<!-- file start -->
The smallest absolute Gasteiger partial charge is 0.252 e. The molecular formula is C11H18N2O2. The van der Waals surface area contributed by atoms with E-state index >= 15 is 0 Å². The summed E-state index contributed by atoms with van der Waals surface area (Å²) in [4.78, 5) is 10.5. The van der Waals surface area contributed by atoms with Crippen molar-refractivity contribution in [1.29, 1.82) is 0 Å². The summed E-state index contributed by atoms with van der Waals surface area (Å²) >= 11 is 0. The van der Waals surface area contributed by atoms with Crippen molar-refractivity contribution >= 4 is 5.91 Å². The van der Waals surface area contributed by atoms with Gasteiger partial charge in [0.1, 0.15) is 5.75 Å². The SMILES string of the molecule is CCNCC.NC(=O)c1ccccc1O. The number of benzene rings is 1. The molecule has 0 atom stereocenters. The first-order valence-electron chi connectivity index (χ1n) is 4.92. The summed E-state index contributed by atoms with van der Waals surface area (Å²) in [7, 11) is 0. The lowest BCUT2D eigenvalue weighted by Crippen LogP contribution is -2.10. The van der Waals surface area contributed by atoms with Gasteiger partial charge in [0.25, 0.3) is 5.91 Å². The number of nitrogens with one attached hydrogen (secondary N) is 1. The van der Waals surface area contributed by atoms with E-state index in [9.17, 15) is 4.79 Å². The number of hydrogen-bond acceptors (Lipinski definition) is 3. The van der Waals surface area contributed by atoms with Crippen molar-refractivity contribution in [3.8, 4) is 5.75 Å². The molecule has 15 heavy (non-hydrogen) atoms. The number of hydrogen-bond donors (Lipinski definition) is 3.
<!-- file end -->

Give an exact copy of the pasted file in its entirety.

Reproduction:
The smallest absolute Gasteiger partial charge is 0.252 e. The molecular formula is C11H18N2O2. The van der Waals surface area contributed by atoms with E-state index >= 15 is 0 Å². The summed E-state index contributed by atoms with van der Waals surface area (Å²) in [4.78, 5) is 10.5. The van der Waals surface area contributed by atoms with Crippen molar-refractivity contribution in [1.29, 1.82) is 0 Å². The summed E-state index contributed by atoms with van der Waals surface area (Å²) >= 11 is 0. The van der Waals surface area contributed by atoms with Crippen molar-refractivity contribution >= 4 is 5.91 Å². The van der Waals surface area contributed by atoms with Gasteiger partial charge in [0.1, 0.15) is 5.75 Å². The SMILES string of the molecule is CCNCC.NC(=O)c1ccccc1O. The number of benzene rings is 1. The molecule has 0 atom stereocenters. The first-order valence-electron chi connectivity index (χ1n) is 4.92. The summed E-state index contributed by atoms with van der Waals surface area (Å²) in [7, 11) is 0. The lowest BCUT2D eigenvalue weighted by Crippen LogP contribution is -2.10. The van der Waals surface area contributed by atoms with Gasteiger partial charge in [0.25, 0.3) is 5.91 Å². The number of nitrogens with one attached hydrogen (secondary N) is 1. The van der Waals surface area contributed by atoms with E-state index in [9.17, 15) is 4.79 Å². The number of hydrogen-bond acceptors (Lipinski definition) is 3. The van der Waals surface area contributed by atoms with Crippen molar-refractivity contribution in [3.8, 4) is 5.75 Å². The molecule has 15 heavy (non-hydrogen) atoms. The number of hydrogen-bond donors (Lipinski definition) is 3.